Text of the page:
I’m writing this from my uncle-in-law’s house in San Leandro, squeezing in some time with my fourth aunt and her daughter, visiting from Arizona. In the hour after I arrived at San Leandro’s BART station shortly before 10 PM, my aunt called my fifth aunt and her children in Seattle, talked about her health, my fourth aunt’s health, my grandmother’s health, then called my grandfather in Saigon’s Chinatown.
Like a fetus in a womb, I’ve been snuggled into my stadium seat in a dark Kabuki theater. Absorbing, reflecting, enjoying. This festival does nurture me and many others, as does its parent organization, CAAM. SFIAAFF brings the life of Asia and Asian America to you through the powerful umbilical cord of film.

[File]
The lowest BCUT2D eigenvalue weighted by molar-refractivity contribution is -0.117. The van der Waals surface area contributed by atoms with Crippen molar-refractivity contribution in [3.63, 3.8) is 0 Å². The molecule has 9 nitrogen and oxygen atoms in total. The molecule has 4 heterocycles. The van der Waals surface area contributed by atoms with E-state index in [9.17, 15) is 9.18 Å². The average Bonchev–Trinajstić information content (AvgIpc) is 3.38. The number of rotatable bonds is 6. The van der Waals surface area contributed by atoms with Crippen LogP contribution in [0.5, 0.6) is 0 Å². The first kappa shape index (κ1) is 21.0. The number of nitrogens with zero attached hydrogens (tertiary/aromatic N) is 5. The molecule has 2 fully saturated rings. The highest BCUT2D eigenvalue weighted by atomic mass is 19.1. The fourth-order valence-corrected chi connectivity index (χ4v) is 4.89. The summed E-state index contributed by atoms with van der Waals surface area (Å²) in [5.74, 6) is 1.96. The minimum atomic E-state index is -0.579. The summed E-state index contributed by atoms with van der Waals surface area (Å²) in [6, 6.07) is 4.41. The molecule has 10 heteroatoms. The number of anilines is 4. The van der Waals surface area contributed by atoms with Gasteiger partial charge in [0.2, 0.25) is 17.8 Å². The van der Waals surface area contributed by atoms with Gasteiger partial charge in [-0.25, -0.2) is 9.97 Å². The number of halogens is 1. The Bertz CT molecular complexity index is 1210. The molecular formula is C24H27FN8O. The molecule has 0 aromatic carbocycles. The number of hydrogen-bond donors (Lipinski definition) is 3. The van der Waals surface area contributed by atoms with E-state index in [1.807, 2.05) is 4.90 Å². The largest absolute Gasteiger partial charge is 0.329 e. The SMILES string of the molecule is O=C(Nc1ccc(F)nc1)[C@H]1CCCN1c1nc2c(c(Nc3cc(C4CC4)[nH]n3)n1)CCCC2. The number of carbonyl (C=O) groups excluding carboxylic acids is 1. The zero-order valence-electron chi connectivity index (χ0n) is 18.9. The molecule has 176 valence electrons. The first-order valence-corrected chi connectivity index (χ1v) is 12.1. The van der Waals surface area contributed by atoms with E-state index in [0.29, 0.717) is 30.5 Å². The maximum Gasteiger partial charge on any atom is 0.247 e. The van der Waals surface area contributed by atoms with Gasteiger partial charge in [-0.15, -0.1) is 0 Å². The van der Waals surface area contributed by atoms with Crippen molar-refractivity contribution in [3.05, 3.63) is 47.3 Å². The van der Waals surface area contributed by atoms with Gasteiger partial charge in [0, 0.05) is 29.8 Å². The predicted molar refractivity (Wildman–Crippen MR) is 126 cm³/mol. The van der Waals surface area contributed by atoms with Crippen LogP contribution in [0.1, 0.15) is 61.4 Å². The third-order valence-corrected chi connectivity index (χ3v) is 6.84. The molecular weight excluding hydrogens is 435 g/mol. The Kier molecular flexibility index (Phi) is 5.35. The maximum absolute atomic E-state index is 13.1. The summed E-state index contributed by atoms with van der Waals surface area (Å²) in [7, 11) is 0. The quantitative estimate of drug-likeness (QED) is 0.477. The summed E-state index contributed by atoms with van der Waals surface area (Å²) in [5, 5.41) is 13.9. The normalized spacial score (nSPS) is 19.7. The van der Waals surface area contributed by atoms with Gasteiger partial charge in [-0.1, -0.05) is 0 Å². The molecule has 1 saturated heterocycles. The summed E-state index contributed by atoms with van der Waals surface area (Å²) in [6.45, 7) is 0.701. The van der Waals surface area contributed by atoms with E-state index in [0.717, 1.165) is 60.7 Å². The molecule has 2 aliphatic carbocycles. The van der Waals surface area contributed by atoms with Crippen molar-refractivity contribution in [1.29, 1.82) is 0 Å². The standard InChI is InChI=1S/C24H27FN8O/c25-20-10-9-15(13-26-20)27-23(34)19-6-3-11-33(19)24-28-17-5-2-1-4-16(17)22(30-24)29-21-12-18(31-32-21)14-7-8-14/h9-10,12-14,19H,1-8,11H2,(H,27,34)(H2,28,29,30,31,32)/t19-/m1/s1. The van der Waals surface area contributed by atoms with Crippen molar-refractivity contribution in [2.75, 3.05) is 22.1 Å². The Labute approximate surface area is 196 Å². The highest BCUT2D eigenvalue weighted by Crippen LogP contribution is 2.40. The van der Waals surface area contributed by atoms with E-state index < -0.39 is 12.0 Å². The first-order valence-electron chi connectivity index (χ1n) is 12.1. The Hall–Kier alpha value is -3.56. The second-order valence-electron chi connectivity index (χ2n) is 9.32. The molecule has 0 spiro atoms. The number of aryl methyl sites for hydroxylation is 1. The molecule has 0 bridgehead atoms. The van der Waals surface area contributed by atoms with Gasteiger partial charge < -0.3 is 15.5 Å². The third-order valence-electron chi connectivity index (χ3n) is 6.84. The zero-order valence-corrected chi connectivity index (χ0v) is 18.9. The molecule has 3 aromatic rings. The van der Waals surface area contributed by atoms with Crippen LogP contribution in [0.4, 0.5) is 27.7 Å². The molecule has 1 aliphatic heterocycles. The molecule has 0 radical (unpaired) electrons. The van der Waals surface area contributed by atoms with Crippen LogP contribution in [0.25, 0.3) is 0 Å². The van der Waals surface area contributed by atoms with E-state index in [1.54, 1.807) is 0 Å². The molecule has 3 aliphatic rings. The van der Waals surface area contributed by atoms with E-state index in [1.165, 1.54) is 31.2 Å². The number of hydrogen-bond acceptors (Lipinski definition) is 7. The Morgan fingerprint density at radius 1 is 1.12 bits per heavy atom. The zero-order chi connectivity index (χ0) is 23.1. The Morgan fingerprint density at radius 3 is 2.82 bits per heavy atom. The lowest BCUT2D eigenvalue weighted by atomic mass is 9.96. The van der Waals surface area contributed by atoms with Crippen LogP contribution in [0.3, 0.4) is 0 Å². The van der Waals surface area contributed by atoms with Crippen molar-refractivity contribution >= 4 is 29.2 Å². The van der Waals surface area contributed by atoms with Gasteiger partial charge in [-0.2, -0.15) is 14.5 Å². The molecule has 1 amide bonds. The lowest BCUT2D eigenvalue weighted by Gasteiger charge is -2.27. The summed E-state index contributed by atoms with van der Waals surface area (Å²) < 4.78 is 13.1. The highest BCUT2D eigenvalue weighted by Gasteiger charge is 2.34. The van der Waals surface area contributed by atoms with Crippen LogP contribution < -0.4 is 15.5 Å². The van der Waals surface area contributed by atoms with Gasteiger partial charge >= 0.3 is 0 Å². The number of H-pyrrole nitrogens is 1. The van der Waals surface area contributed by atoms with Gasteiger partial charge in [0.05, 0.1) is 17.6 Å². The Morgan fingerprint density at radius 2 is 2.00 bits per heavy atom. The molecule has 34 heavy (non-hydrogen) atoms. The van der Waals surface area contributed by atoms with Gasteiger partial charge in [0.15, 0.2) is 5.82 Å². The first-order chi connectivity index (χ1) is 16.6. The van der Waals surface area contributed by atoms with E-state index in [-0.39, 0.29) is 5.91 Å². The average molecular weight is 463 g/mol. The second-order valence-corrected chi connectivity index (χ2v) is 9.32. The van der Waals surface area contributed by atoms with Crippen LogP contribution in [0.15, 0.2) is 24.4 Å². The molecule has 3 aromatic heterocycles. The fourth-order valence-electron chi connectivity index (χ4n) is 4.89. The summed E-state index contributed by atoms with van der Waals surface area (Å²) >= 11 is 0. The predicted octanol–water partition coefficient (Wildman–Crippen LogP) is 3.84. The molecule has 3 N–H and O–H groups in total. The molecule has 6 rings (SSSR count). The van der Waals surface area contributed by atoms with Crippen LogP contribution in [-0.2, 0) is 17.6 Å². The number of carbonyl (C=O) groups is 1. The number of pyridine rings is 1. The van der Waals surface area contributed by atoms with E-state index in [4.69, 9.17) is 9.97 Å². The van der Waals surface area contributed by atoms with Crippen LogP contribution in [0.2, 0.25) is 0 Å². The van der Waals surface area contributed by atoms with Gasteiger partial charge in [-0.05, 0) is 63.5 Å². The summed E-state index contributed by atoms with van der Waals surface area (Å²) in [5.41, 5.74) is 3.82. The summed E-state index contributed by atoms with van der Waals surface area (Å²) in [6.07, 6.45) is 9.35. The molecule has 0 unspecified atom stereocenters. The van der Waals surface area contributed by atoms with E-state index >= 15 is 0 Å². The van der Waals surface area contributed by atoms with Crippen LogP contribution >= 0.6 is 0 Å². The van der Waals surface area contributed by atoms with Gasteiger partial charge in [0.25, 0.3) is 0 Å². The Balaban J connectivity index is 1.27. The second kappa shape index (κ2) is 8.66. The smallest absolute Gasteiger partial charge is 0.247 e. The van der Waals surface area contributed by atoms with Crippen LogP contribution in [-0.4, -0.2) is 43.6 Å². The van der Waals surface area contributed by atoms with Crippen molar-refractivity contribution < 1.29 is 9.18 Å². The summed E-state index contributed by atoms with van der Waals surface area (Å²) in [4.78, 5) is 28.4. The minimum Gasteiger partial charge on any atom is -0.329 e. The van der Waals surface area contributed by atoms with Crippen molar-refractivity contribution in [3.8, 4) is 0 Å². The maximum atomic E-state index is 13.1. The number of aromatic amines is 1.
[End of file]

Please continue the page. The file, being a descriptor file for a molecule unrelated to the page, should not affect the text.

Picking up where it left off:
Down at the Castro Theater, the energy emitting from the audience in response to the film was unlike anything I’d ever seen before. In that way, it was almost like an interactive live theater performance. I was laughing so hard I thought I might choke and I certainly wasn’t alone. It was one big inside joke, but everybody was in on it.